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“Scaffolding is the process a teacher uses to model or demonstrate how to solve a problem (in the case of language learning, to support learners with using the language needed to articulate themselves). After modelling, they step back, offering support as needed.”
Scott, 2019

A useful EAL resource can provide significant, supportive scaffolding. “For English language learners, this high challenge classroom must be one where they are given the kinds of scaffolding and linguistic support that will enable them to engage in learning and be successful learners, in terms of both their English language development and the development of subject knowledge.” (Gibbons, 2009)

The Teaching and Learning Cycle

The quality of the scaffolding provided can be significantly enhanced by the use of appropriate resources. At the Learning Village we were faced with this challenge when creating one of our newest features: the EAL Scaffolding Resources designed to support the scaffolding of text. Supportive resources can provide an element of scaffolding anywhere along their learning cycle. We use Pauline Gibbons’ ‘Teaching and Learning Cycle’:

  • Building the field
  • Modelling the genre
  • Joint construction
  • Independent writing

Carefully scaffolded resources

Throughout this focused cycle, the phases can be broken down into easy-to-use resources. We aim to create ‘scaffolding resources’ that assist in developing the language needed to create a variety of texts, from reports to narratives. We use the following steps:

1. Setting the scene - associated flashcards for speaking and listening
2. Setting the scene - sentence building
3. Modelling the text
4. Text deconstruction
5. Text reconstruction

These kinds of scaffolding resources, whether they are sourced from the Learning Village or created yourself, can provide teachers and learners with the tools to assist in the tough task of building up to writing in a particular genre. These resources include academic words and language focuses and note the specific technical vocabulary covered in each resource.

Disciplinary literacy

In creating the resources, we’ve been inspired not only by our own experience of teaching EAL learners, but by work such as that of Gibbons (2009), English Learners, Academic Literacy and Thinking. This EFF report notes the problems that learners with low literacy levels encounter in secondary school, as they struggle to access the curriculum. It argues that literacy must be grounded in the specifics of each subject (so-called ‘disciplinary literacy’), covering the vocabulary and grammatical structures needed for each individual discipline. It’s a supportive document for any mainstream teacher. It notes that ‘reading, writing, speaking and listening are at the heart of knowing and doing Science, Art, History, and every other subject…’.

The guidance talks about the importance of developing Tier 2 and 3 language:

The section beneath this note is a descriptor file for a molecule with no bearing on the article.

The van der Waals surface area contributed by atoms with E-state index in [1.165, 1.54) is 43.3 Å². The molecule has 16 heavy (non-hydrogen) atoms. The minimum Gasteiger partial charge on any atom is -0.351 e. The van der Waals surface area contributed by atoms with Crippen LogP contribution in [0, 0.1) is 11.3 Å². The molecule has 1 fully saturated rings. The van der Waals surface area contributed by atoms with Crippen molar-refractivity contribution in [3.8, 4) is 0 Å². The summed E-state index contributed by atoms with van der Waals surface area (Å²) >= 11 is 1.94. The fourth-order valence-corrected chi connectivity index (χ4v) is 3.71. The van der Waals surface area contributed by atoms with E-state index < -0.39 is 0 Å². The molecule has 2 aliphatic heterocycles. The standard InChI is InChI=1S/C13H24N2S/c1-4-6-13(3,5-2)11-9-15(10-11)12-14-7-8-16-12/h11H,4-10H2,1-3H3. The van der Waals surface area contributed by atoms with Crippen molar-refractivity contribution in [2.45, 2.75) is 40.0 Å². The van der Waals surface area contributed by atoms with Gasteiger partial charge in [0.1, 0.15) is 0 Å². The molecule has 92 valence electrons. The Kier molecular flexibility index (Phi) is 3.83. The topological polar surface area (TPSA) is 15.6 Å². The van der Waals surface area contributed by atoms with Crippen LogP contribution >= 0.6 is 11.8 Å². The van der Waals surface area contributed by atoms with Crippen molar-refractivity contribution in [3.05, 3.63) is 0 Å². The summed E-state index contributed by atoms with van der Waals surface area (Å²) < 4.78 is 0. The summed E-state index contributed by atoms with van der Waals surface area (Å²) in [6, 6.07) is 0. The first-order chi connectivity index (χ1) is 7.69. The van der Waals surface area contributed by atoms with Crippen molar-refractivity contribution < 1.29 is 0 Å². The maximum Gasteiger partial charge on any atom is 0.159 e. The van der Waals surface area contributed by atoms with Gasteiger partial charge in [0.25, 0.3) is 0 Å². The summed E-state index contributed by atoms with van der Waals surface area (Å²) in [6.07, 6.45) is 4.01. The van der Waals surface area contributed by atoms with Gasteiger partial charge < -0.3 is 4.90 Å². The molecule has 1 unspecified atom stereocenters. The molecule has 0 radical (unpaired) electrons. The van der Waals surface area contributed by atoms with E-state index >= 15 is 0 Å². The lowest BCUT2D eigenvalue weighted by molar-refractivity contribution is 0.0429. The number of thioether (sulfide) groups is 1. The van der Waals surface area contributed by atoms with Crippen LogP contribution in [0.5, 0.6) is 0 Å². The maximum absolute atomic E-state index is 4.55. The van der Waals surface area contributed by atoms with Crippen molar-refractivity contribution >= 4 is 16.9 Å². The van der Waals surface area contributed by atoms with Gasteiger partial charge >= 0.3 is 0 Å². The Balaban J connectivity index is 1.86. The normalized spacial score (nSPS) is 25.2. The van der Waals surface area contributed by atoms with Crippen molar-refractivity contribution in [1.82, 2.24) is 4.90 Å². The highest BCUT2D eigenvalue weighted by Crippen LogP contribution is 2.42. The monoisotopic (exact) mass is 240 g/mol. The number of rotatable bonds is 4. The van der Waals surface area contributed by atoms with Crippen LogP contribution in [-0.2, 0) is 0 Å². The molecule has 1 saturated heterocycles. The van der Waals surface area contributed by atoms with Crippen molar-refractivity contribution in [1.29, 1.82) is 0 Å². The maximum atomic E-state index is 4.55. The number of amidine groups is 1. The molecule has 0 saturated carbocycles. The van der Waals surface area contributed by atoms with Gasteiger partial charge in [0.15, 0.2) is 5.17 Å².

Tier 1: words of everyday speech
Tier 2: high-frequency words found in many different subject disciplines
Tier 3: subject-specific vocabulary

In the EAL scaffolding resources we have created, we aim to provide the subject-specific vocabulary and the high-frequency ‘academic’ words and structures that will allow EAL learners to build the language they need, from initial speaking and listening to vocabulary and language structures, all the way through to writing text.


Scott, C. (2019), An English as an Additional Language (EAL) Programme: Learning through Images for 7-14 year olds, Taylor and Francis, Abingdon.

Education Endowment Foundation: Improving Literacy in Secondary Schools - Guidance Report

Gibbons, P. (2009) English Learners, Academic Literacy and Thinking, Heinemann, Portsmouth, NH.

Further learning - Blog

Dialogic teaching
Created: Sun 8th Nov 2020

Think about the last lesson you taught to English language learners. I’m sure you did some form of planning beforehand. I imagine you probably asked several questions throughout the lesson as well. After all, the foundation of effective teaching is interaction with learners. However, did you think about the questions you were going to ask when you were planning? Did you write down any key questions?

Created: Mon 24th Feb 2014

How can the new-to-English language learners and their teachers work together to provide a successful language learning experience when curriculum content is the priority? Rubin & Thompson (1982) researched and found 14 characteristics of a good language learner.

If each characteristic of a good language learner can be developed for young learners into a ‘child friendly’  question, translated into their mother tongue (maybe orally) and unpicked, question by question, each characteristic can act as a guide for learners to try out new strategies.

Created: Thu 4th Jun 2020

Effective assessment for learning (AfL) is ‘informed feedback to pupils about their work’ (Shaw, 1998). As Broadfoot et al (1999) discuss, there are five key ways in which we can enhance learning by assessment. These steps can be universally applied to all learning and all learners, and thus address the learning needs of EAL learners in physical and virtual classrooms. They are: